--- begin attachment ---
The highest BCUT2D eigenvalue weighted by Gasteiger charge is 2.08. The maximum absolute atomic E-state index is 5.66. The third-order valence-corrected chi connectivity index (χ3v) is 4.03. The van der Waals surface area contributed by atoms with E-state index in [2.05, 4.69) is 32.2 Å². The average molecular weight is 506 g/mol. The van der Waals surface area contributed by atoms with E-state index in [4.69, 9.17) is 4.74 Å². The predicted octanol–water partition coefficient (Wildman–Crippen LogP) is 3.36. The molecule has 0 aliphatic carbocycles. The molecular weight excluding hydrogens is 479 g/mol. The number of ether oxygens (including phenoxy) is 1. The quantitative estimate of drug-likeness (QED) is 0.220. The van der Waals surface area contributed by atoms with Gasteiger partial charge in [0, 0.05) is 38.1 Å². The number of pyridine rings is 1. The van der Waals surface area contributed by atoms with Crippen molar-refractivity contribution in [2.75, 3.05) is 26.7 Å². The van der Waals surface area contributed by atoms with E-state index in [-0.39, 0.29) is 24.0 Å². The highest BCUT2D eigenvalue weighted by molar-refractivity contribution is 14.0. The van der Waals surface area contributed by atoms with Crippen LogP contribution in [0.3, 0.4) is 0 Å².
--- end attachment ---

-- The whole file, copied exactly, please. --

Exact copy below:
The highest BCUT2D eigenvalue weighted by Gasteiger charge is 2.08. The maximum absolute atomic E-state index is 5.66. The third-order valence-corrected chi connectivity index (χ3v) is 4.03. The van der Waals surface area contributed by atoms with E-state index in [2.05, 4.69) is 32.2 Å². The average molecular weight is 506 g/mol. The van der Waals surface area contributed by atoms with E-state index in [4.69, 9.17) is 4.74 Å². The predicted octanol–water partition coefficient (Wildman–Crippen LogP) is 3.36. The molecule has 0 aliphatic carbocycles. The molecular weight excluding hydrogens is 479 g/mol. The number of ether oxygens (including phenoxy) is 1. The quantitative estimate of drug-likeness (QED) is 0.220. The van der Waals surface area contributed by atoms with Gasteiger partial charge in [0, 0.05) is 38.1 Å². The number of pyridine rings is 1. The van der Waals surface area contributed by atoms with Crippen molar-refractivity contribution in [2.75, 3.05) is 26.7 Å². The van der Waals surface area contributed by atoms with E-state index in [-0.39, 0.29) is 24.0 Å². The highest BCUT2D eigenvalue weighted by molar-refractivity contribution is 14.0. The van der Waals surface area contributed by atoms with Crippen LogP contribution in [0.3, 0.4) is 0 Å².